The S Fund has been holding back the past 2 weeks and it looks like the C Fund has had better gains but I am 100% S Fund and refuse to move looking at $19.00 - $19.25 and then move out but this is a bear market and any sign of a fall on Monday with my 2 moves intact I may more to the I Fund for a few days. Then back to the S Fund
    Keep me true to my best self, guarding me against dishonesty in purpose. Semper Fidelis

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  17. #9

    Post Re: S Fund basics

    Why Small Caps Are "Shining"
    Posted By:Bob Pisani
    Topics:Investment Strategy | Stock Market

    This post is from CNBC producer Robert Hum.
    Many of the trends seen last week continue at the midway point of today’s trading session. Stocks have moved to their highs of the day as the dollar rally/commodity drop continues. Airlines and consumer discretionary stocks lead the way, benefiting from oil falling over $2, to under $113.

    On the flip side, the declining commodity prices are moving energy and material stocks sharply lower. Gold stocks headline this weakness, posting a 6 percent decline today. In fact, they have now been down three days in a row, posting a 12% decline during that time.

    Once again, the small cap Russell 2000 index is shining. Its 2 percent gain is outperforming the 1 percent gains that the other major indices are seeing. Recall that the dollar strength generally hurts the larger U.S. multinational companies more as their exports become more expensive overseas. With a more U.S.-centric focus, the small cap companies listed on the Russell 2000, however, typically don’t have this international exposure and are less affected by a rally in the dollar.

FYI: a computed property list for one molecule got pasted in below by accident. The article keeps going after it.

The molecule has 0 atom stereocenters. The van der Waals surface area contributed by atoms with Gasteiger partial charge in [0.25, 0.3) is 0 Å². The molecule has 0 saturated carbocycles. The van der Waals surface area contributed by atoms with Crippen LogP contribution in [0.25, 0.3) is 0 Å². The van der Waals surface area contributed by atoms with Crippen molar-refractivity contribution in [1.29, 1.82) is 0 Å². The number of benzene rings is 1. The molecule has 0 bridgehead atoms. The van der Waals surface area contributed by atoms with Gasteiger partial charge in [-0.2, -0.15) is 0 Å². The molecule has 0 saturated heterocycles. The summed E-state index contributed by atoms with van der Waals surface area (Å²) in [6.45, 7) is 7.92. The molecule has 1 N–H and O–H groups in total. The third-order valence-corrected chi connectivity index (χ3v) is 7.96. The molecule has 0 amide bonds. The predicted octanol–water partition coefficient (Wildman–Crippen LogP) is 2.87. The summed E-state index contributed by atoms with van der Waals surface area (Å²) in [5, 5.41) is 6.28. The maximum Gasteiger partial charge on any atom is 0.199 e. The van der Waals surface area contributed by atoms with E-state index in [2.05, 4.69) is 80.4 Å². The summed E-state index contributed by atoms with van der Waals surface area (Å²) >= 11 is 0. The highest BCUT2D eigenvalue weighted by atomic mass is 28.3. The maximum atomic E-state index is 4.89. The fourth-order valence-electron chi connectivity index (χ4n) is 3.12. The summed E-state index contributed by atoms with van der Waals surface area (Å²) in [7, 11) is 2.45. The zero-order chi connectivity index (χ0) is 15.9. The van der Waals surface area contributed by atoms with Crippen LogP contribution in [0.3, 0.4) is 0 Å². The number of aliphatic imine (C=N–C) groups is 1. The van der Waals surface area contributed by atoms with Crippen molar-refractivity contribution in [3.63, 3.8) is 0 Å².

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  19. #10

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    Default Re: S Fund basics

    what's up with the S equivalents today? BigCharts has VXF (vanguard ext market) up big today +2.94%, but Sharpcharts has EMW (4500 Wilshire complete) down -2.67% right now?????
    "life can only be understood backwards, but it must be lived forwards" - soren kierkegaard

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  21. #11

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    Default Re: S Fund basics

    Quote Originally Posted by alevin View Post
    what's up with the S equivalents today? BigCharts has VXF (vanguard ext market) up big today +2.94%, but Sharpcharts has EMW (4500 Wilshire complete) down -2.67% right now?????
    Looks like the previous close is actually the close from Thursday. VXF is actually down today.
    Weatherweenie's Account Talk